Parliament Speeches

Please click below to read some of my speeches in the Queensland Parliament.

Mr. Livingston

May 07, 2015

I rise tonight to speak about former Kirwan State High School Principal Mr John Livingston, who passed away today. I also acknowledge the kind words today of the member for Surfers Paradise, the former minister for education, with regard to John. I am very aware that the former minister and John shared the utmost respect for each other. I also acknowledge the Minister for Health and Ambulance Services, who visited John only two weeks prior to his death and also knew John very well when he was a former minister for education. I thank the minister for that.

John Livingston was a giant among educators. He was a visionary and a leader who helped shape education across this state. He led his school as a principal in the days of Leading Schools, the first step in school based management, and led one of the first schools in the state to become an independent public school. John also pioneered the formation of a high school on Palm Island which has now become known as Bwgcolman School, a P-12 school. 

The Kirwan State High School student population swelled to over 2,000 students. While John did not necessarily know the name of every single one of his students, every student knew and respected John Livingston. John Livingston is Kirwan State High. John was a colleague, mentor and friend to every principal in North Queensland. His passion for Kirwan State High has always been immeasurable. When speaking of his beloved school, John's eyes would light up, his smile would be broad across his face and his chest would swell with pride. He loved everything about his school, from the Rugby League team to the instrumental students, from the academic achievers to the vocational students.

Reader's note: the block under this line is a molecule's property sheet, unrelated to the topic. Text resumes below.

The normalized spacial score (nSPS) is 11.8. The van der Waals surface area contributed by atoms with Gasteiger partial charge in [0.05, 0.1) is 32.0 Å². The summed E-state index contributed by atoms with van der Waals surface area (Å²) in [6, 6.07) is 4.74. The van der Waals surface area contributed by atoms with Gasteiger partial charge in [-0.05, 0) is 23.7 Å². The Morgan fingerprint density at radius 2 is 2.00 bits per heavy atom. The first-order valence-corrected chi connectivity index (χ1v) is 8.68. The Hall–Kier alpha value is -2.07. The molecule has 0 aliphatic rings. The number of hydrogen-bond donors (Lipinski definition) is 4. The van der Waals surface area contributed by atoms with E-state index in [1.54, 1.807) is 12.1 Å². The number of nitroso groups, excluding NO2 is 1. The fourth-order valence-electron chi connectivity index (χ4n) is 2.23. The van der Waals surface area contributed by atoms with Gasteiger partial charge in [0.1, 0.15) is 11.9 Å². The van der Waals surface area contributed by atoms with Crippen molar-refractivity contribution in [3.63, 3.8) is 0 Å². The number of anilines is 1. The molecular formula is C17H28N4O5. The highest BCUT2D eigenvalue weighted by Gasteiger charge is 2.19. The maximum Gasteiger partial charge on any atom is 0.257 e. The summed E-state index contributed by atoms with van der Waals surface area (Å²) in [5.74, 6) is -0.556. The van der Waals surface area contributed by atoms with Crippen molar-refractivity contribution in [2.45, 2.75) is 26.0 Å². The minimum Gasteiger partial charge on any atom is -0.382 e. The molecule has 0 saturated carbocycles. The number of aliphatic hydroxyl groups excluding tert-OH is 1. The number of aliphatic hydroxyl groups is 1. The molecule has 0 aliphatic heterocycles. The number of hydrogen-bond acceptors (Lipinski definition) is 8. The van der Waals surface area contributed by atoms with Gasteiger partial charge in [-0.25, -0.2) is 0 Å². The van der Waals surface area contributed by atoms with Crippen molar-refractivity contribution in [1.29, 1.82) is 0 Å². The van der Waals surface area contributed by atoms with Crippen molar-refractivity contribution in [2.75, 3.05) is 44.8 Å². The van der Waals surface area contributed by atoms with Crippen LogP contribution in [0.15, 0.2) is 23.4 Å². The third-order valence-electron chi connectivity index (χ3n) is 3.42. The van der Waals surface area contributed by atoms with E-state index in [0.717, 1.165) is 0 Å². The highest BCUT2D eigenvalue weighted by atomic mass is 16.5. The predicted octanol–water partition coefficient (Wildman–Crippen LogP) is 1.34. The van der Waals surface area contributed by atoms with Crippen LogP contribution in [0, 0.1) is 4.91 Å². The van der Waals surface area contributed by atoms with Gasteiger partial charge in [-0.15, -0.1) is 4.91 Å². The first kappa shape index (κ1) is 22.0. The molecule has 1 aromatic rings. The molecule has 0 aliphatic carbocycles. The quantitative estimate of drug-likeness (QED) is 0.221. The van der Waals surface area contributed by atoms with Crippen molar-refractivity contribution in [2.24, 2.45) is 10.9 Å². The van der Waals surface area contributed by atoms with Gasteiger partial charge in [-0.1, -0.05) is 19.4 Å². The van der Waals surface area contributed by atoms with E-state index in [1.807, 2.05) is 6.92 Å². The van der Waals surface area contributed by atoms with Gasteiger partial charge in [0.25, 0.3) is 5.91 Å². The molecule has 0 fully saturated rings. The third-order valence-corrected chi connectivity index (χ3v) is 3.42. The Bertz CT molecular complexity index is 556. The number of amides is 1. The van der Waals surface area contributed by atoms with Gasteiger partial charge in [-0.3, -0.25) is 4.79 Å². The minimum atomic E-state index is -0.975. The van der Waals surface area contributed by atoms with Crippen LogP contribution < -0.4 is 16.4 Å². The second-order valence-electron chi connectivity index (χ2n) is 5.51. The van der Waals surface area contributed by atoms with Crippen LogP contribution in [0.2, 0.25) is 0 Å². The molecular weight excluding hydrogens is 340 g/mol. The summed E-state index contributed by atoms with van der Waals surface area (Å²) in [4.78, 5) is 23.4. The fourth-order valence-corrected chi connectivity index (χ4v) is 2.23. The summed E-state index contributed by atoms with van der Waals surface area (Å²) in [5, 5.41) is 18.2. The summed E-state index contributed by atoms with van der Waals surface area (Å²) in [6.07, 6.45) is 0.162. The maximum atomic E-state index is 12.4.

I had the pleasure of joining John on an international tour to South Korea in 2007. While on tour he was a great ambassador for Australia but, more importantly, he continued to reflect the values of Kirwan High. I remember on one occasion on the tour a group of 20 Australian educators were catching the underground train in Seoul in South Korea. John patiently waited for all to alight and then let others board the train. Within 30 seconds of arrival the train was due to depart and, subsequently, the doors started to shut, with John still on the platform. I was a much sleeker version of the man you see today, and I managed to duck out through the doors in time to join John on the platform. As we both watched the train disappear into the dark tunnel with our colleagues, I asked John why he had not jumped on the train with the rest of us. His reply was typically John: `I was making sure everyone was on board.'

I am sure I speak on behalf of all educators who have worked with John when I say that he has been a good friend. It was good fortune knowing John and good working with John. I am a better
teacher, a better principal and a better person because of John Livingston. John Livingston was, above all, a gentleman and a scholar.